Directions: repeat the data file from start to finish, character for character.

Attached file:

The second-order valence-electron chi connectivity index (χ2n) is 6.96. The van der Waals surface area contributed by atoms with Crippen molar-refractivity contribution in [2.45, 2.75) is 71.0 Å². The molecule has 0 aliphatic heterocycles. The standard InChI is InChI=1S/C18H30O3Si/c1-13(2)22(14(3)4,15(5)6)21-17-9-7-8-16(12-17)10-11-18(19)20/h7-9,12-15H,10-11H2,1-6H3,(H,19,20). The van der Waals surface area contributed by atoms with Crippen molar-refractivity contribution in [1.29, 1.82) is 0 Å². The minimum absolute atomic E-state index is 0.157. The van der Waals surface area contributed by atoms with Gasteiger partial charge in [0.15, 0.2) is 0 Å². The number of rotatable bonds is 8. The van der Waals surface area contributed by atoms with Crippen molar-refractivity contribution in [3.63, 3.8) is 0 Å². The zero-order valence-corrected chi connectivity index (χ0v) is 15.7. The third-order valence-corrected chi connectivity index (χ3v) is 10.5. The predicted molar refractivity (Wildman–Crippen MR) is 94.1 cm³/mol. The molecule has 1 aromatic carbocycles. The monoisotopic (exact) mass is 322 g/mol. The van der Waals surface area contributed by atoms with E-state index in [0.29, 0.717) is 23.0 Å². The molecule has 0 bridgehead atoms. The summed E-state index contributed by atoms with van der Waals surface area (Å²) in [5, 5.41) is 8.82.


The second-order valence-electron chi connectivity index (χ2n) is 6.96. The van der Waals surface area contributed by atoms with Crippen molar-refractivity contribution in [2.45, 2.75) is 71.0 Å². The molecule has 0 aliphatic heterocycles. The standard InChI is InChI=1S/C18H30O3Si/c1-13(2)22(14(3)4,15(5)6)21-17-9-7-8-16(12-17)10-11-18(19)20/h7-9,12-15H,10-11H2,1-6H3,(H,19,20). The van der Waals surface area contributed by atoms with Crippen molar-refractivity contribution in [1.29, 1.82) is 0 Å². The minimum absolute atomic E-state index is 0.157. The van der Waals surface area contributed by atoms with Gasteiger partial charge in [0.15, 0.2) is 0 Å². The number of rotatable bonds is 8. The van der Waals surface area contributed by atoms with Crippen molar-refractivity contribution in [3.63, 3.8) is 0 Å². The zero-order valence-corrected chi connectivity index (χ0v) is 15.7. The third-order valence-corrected chi connectivity index (χ3v) is 10.5. The predicted molar refractivity (Wildman–Crippen MR) is 94.1 cm³/mol. The molecule has 1 aromatic carbocycles. The monoisotopic (exact) mass is 322 g/mol. The van der Waals surface area contributed by atoms with E-state index in [0.29, 0.717) is 23.0 Å². The molecule has 0 bridgehead atoms. The summed E-state index contributed by atoms with van der Waals surface area (Å²) in [5, 5.41) is 8.82.